Although the government has been slow to say what's happened to it, a picture can be drawn from a publicly available model called the Automated Data Inquiry for Oil Spills.
The model shows that about 35 percent of a hypothetical 4.8 million gallon spill of light Louisiana crude oil released in conditions similar to those found in the Gulf now would evaporate.
It also shows that between 50 percent and 60 percent of the oil would remain in or on the water and the rest would be dispersed in the ocean.
Ed Overton, a Louisiana State University chemist analyzing the spill, says he thinks most of the oil is floating within 1 foot of the surface.
Authorities are testing suspected "tar balls" found on Mississippi shores to see if they came from the oil spill in the Gulf of Mexico. Dan Turner, a spokesman for Gov. Haley Barbour, said "very sparsely scattered, small tar balls" were found in recent days on the beaches of West Ship Island, Horn Island, Pass Christian and Long Beach.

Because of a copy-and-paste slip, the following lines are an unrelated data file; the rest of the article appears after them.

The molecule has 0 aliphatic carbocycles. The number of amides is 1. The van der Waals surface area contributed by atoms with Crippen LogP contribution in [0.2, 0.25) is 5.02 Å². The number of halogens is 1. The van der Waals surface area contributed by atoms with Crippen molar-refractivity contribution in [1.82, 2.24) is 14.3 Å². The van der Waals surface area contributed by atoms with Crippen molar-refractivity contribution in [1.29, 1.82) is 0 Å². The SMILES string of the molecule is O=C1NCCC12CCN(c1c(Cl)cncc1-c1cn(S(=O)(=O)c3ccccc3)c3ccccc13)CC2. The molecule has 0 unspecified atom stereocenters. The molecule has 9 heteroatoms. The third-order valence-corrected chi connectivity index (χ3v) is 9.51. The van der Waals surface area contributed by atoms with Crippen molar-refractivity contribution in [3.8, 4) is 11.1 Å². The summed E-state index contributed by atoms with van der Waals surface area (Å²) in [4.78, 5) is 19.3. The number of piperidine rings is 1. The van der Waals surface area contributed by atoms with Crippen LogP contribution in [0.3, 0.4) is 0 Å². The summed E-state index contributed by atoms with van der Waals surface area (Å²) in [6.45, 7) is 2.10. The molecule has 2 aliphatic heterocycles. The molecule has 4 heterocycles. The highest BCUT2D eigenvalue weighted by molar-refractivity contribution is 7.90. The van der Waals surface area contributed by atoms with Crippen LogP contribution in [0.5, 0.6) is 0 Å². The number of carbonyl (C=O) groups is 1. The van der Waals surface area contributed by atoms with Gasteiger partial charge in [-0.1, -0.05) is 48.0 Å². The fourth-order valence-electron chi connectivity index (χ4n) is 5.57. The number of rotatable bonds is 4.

Turner said the substance may have came from controlled burns on the oil gushing from the site of an April 20 rig explosion.
A small piece of boom with an "oily substance" also was found on the Mississippi coast. Turner said authorities are trying determine where it came from and if it had oil on it from the spill. Tar balls also have turned up in Alabama and Louisiana.